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Veteran Serving Linkages
Mental Health Serving Linkages
Training Plan
Outreach Work
Time Line
Fundraising alongside Case Finding
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Lessons Learned from Veterans
• Sources of information
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Advisory Board
Focus Groups
Semi-structured interviews
Feedback at tabling events
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Lessons Learned from Veterans
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Relevance
Timing
Connection to Peers
Risk
Connection to Work, Family
Stigma
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Hope
Prior Assumptions
Housing
Substance Use
Cognition & Learning
Military Understanding
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Lessons Learned from Veterans
• Some examples from “What Therapists Should
Know” handout:
– Therapists should know what type of threats veterans
face while deployed in a combat zone (for example:
improvised explosive devices, vehicle-based explosive
devices, suicide bombers, and rocket-propelled
grenades).
– Therapists should understand that being in a combat
zone is different than being at a duty station.
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Lessons Learned from Veterans
• Some examples from “What Therapists Should
Know” handout:
– Therapists should understand that there is a lot of
sexual harassment in the military for both men and
women.
– Therapists should understand that veterans are used to
a structured environment.
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Lessons Learned from Veteran Serving Systems
• It is critical to have a veteran:
– Provide encouragement to a veteran to access services
– Vouch for the program’s quality of services.
• Programs need to be established for several years
before receiving a steady stream of referrals.
• Linkages with VA are important AND competition
and role remain issues.
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Prepare MH Serving Community
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Military Cultural Competence
Engagement
Targeted Treatments
Access to Linkages for cases which can’t be served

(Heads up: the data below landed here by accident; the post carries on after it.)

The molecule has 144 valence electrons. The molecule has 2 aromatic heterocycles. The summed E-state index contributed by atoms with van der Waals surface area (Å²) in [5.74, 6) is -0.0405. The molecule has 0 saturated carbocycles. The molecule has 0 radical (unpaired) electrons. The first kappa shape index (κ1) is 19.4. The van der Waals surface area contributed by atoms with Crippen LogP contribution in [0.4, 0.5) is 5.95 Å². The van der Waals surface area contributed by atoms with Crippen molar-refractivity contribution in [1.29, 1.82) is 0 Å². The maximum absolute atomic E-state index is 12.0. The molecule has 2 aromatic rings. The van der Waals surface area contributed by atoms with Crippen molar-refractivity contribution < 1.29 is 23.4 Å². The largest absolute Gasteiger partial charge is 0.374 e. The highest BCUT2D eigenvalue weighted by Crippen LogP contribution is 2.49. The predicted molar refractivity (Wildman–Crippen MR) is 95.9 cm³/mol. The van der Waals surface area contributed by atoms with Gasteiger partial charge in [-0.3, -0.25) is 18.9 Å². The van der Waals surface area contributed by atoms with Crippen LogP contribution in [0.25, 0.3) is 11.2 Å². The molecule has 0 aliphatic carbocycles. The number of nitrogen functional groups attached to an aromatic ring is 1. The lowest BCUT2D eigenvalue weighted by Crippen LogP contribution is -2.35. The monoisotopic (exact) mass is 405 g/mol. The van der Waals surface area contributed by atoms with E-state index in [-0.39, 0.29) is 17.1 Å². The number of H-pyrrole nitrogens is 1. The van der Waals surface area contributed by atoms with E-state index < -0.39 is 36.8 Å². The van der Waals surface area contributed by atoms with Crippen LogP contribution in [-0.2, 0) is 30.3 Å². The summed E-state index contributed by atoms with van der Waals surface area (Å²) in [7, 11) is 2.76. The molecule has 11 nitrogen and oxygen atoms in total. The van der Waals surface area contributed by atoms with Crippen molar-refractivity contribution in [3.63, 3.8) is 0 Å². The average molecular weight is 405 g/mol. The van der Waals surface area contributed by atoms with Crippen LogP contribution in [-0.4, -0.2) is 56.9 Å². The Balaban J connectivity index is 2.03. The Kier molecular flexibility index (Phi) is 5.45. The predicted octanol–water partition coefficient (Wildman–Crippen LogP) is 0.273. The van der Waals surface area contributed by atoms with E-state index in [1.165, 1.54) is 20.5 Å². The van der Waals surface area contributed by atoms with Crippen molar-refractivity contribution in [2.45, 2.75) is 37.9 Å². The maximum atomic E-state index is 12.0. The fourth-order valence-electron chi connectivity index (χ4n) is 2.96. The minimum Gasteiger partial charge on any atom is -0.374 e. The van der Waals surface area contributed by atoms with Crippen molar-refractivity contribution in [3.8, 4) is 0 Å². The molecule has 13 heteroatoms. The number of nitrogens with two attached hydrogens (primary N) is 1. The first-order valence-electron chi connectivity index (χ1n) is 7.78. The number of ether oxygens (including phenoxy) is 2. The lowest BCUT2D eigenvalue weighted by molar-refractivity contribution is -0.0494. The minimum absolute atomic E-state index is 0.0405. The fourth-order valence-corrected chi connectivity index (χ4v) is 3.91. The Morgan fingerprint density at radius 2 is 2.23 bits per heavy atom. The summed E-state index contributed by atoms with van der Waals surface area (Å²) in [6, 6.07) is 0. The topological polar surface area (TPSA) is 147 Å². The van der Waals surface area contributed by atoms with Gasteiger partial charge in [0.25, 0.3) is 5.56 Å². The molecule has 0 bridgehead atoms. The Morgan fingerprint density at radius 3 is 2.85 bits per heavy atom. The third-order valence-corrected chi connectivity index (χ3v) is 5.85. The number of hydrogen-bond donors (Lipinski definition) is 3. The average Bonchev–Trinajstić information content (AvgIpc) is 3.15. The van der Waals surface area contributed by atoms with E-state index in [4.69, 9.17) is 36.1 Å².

Address funding issues
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Interventions
Capacity to provide evidence informed interventions
• Assessment (include suicidality and family violence
risk evaluation)
• Brief individual and family interventions
• Targeted treatment for PTSD, traumatic depression,
substance use, TBI, etc.
• Cognitive Processing Therapy for PTSD in Veterans
& Military Personnel
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Useful Web Sites
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National Center for PTSD
– http://www.ptsd.va.gov
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Military Cultural Competence
– http://www.ptsd.va.gov/professional/ptsd101/flash-files/Military_Culture/player.html
– http://deploymentpsych.org/
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Cognitive Processing Therapy (CPT)
– http://cpt.musc.edu
– http://www.essentiallearning.net/Student/content/sections/Lectora/CognitiveProcessingTherapyforP
TSDinVeteransandMilitaryPersonnel/index.html
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NCTSN Military Families Knowledge Bank
– http://mfkb.nctsn.org
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NYS Health Foundation: Returning Veterans & Families Resource Center
– http://www.nyshealthfoundation.org/section/resources/veterans_resources
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Contacts
Paula G. Panzer, MD
[email protected]
Home Again: Veterans and Families Initiative
(646) 957-0853
www.homeagainveterans.org
http://homeagainveterans.blogspot.com/
JBFCS - October 2010
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Working with Veterans - Jewish Board of Family and Children`s